Which clinical history findings suggest hydronephrosis and hydroureter in adults?

Updated: Dec 16, 2020
  • Author: Dennis G Lusaya, MD; Chief Editor: Bradley Fields Schwartz, DO, FACS  more...
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Symptoms vary depending on whether the hydronephrosis is acute or chronic.

With acute obstruction, pain is frequently present, due to distention of the bladder, collecting system, or renal capsule. Pain is typically minimal or absent with partial or slowly developing obstruction (as with congenital ureteropelvic junction [UPJ] obstruction or a pelvic tumor). It is not uncommon, for example, to see an adult who is noted to have hydronephrosis due to previously unsuspected UPJ obstruction.

In comparison, relatively severe pain (renal or ureteral colic) may be seen with acute complete obstruction (as with a ureteral calculus) or when acute dilatation occurs after a fluid load that increases the urine output to a level greater than the flow rate through the area of obstruction. An example of the latter problem occurs after beer drinking in a college student with previously asymptomatic and unsuspected UPJ obstruction.

The site of obstruction determines the location of pain. Upper ureteral or renal pelvic lesions lead to flank pain or tenderness, whereas lower ureteral obstruction causes pain that may radiate to the ipsilateral testicle or labia.

With regard to renal insufficiency, patients with complete or severe partial bilateral obstruction also may develop acute or chronic renal failure. In the latter setting, the patient is often asymptomatic and the urinalysis results may be relatively normal or reveal only a few white or red blood cells. [2]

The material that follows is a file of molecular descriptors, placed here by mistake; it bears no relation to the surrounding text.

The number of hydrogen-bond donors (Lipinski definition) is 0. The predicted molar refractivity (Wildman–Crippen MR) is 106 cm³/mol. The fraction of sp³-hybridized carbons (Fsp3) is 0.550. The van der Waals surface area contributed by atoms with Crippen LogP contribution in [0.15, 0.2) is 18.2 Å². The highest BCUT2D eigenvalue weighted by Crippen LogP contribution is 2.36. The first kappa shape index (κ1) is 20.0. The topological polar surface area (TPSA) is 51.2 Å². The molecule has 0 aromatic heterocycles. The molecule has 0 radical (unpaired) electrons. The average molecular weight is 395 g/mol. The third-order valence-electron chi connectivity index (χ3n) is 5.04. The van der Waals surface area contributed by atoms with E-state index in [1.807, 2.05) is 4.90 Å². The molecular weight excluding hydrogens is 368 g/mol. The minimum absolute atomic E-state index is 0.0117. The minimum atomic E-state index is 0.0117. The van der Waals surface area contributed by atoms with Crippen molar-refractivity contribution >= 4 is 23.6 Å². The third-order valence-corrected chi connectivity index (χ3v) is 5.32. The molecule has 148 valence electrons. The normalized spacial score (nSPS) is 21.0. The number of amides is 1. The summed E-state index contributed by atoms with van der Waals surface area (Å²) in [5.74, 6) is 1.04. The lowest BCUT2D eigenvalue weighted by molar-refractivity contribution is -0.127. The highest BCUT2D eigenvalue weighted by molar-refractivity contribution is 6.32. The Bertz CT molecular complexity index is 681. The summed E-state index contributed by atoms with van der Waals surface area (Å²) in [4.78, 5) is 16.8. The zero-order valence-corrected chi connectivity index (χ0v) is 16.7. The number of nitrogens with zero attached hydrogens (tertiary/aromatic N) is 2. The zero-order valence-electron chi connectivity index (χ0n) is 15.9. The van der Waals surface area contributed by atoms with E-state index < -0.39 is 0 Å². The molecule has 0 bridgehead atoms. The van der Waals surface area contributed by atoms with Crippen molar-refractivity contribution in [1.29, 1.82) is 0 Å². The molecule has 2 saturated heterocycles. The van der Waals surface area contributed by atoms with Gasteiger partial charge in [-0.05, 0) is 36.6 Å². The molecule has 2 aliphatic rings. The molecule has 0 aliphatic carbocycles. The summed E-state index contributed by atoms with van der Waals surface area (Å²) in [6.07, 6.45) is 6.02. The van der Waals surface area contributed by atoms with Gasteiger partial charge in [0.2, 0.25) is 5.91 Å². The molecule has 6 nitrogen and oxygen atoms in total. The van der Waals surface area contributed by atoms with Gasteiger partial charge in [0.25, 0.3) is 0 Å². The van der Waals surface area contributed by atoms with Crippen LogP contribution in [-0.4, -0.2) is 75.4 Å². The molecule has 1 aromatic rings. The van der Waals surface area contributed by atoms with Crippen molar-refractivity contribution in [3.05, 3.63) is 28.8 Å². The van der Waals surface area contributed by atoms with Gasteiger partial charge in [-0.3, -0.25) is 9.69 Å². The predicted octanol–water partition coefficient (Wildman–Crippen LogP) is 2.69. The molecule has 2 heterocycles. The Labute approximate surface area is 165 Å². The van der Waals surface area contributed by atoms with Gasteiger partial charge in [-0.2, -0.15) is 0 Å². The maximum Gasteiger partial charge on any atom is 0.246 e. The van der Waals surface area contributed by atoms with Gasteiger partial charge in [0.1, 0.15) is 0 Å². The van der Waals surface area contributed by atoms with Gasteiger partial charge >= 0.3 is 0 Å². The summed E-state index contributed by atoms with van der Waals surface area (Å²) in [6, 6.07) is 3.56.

Anuria may be a presenting symptom of the patient. Although the urine volume could be reduced in any form of renal disease, anuria is most often seen in 2 conditions: complete bilateral urinary tract obstruction and shock. Other less common causes of anuria are hemolytic-uremic syndrome, renal cortical necrosis, bilateral renal arterial obstruction, and crescentic or rapidly progressive glomerulonephritis, particularly anti–glomerular basement membrane (GBM) antibody disease. Bilateral symmetrical hydronephrosis usually suggests a cause related to the bladder, such as retention, prostatic blockage, or severe bladder prolapse.

Considerations include the following:

  • A history of hematuria may herald a stone or malignancy anywhere in the urinary tract
  • A history of fever or diabetes adds urgency to the evaluation and treatment
  • Hydronephrosis in a patient with a solitary kidney is an emergent situation
  • Hydronephrosis may develop silently, without symptoms, as the result of advanced pelvic malignancy or severe urinary retention from bladder outlet obstruction.

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